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I just bought myself an early Christmas present.
See, I recently took up the sport of skeet shooting, and I want to get better. So over the Thanksgiving weekend, I bought a two-hour instructional video.
The process couldn't have been any easier. I sat at the dining room table on Black Friday – the kickoff of the Christmas shopping season – with my iPad. I went to the website, ordered the video, and paid for it using a credit card, all in a matter of minutes.
My purchase may have been unique, but it was hardly isolated. Fact is, online and mobile sales soared on Black Friday. That's critical because, as online shopping grows, these stats are now serving as a snapshot of our economic health.
Consider that Adobe Analytics says Black Friday alone accounted for $6.2 billion in online sales, up 23% from a year ago. Some 33.5% came from mobile phones and 10% from tablets.
That means mobile commerce accounted for nearly half of all e-commerce orders for this shopping bonanza.
With that in mind, let's dig into a great way to tap the fast-moving world of mobile commerce.
It's a trend that shows no signs of slowing down anytime soon.
So check it out…
Sales Go Mobile
As great as Black Friday was, Cyber Monday did even better. Adobe Analytics says online sales that day rose 19.3% to a record $7.9 billion, with mobile transactions climbing some 55% higher than last year.
From the standpoint of broad economic health, I believe the mobile sales numbers are nothing short of awesome. I say that because handhelds are extending commerce well beyond E-Commerce King Amazon.com Inc. (Nasdaq: AMZN).
Don't get me wrong, I'm still an Amazon bull. But I think that a great season for brick-and-mortar stores shows what I have been reminding you for some time now – the U.S. economy is in overall great shape.
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Consider that Macy's Inc. (NYSE: M) now expects to do roughly $1 billion in mobile sales this year, much of it during the crucial holiday season. Over the last couple of years, the vaunted retailer has adopted several initiatives designed to pump up sales through handhelds.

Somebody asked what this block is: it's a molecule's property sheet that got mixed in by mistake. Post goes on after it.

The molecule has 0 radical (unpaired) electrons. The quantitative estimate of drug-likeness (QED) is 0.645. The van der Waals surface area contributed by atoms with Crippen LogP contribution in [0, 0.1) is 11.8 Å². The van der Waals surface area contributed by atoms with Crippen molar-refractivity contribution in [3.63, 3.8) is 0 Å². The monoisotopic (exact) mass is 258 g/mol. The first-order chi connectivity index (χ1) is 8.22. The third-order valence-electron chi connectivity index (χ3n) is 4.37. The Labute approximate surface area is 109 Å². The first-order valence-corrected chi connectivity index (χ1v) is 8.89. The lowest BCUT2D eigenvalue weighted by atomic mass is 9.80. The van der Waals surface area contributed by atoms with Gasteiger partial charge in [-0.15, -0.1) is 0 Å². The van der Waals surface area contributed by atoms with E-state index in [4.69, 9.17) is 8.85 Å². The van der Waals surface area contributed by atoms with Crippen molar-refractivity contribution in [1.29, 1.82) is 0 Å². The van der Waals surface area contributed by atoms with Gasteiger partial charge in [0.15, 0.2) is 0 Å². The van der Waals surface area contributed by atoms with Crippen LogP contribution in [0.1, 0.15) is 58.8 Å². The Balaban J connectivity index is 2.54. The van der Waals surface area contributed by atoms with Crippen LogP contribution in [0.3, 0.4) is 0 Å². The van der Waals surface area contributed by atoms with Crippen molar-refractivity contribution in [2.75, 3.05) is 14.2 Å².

Other retailers are joining in as well. Analysts at Sensor Tower say that this year's Black Friday saw the top 10 mobile shopping apps add roughly 500,000 first-time users, up 16.3% from last year.
Of course, with 115,000 downloads, Amazon came in first. But Walmart Inc. (NYSE: WMT) came in second with 95,000 downloads. That represented a 39.7% increase from a year ago. Target Corp. (NYSE: TGT) came in third, with 62,000 new users.
To be sure, online sales are growing four times as fast as brick-and-mortar sales. But mobile commerce sales are growing up to 10 times faster than standard retail.
The Best Way to Play Mobile Commerce
No wonder merchants like Walmart, Macy's, and Target have beefed up the mobile experience. Many of these apps allow buyers to order on a mobile device and then drive to the store to pick up the item.
Add it all up and you can see that the red-hot trend of mobile commerce is moving in many directions, all at the same time.
About the Author
Michael A. Robinson is a 36-year Silicon Valley veteran and one of the top technology financial analysts working today. That's because, as a consultant, senior adviser, and board member for Silicon Valley venture capital firms, Michael enjoys privileged access to pioneering CEOs, scientists, and high-profile players. And he brings this entire world of Silicon Valley "insiders" right to you...
- He was one of five people involved in early meetings for the $160 billion "cloud" computing phenomenon.
- He was there as Lee Iacocca and Roger Smith, the CEOs of Chrysler and GM, led the robotics revolution that saved the U.S. automotive industry.
- As cyber-security was becoming a focus of national security, Michael was with Dave DeWalt, the CEO of McAfee, right before Intel acquired his company for $7.8 billion.
This all means the entire world is constantly seeking Michael's insight.
In addition to being a regular guest and panelist on CNBC and Fox Business, he is also a Pulitzer Prize-nominated writer and reporter. His first book Overdrawn: The Bailout of American Savings warned people about the coming financial collapse - years before the word "bailout" became a household word.
Silicon Valley defense publications vie for his analysis. He's worked for Defense Media Network and Signal Magazine, as well as The New York Times, American Enterprise, and The Wall Street Journal.
Michael is 100% independent and receives absolutely no compensation from companies he writes about. His ideas are completely his own.
So, it probably goes without saying that you won't ever be left in the dark about breaking innovations, ahead-of-their-time technologies, and breakout companies on the cusp of changing the world once you join this world.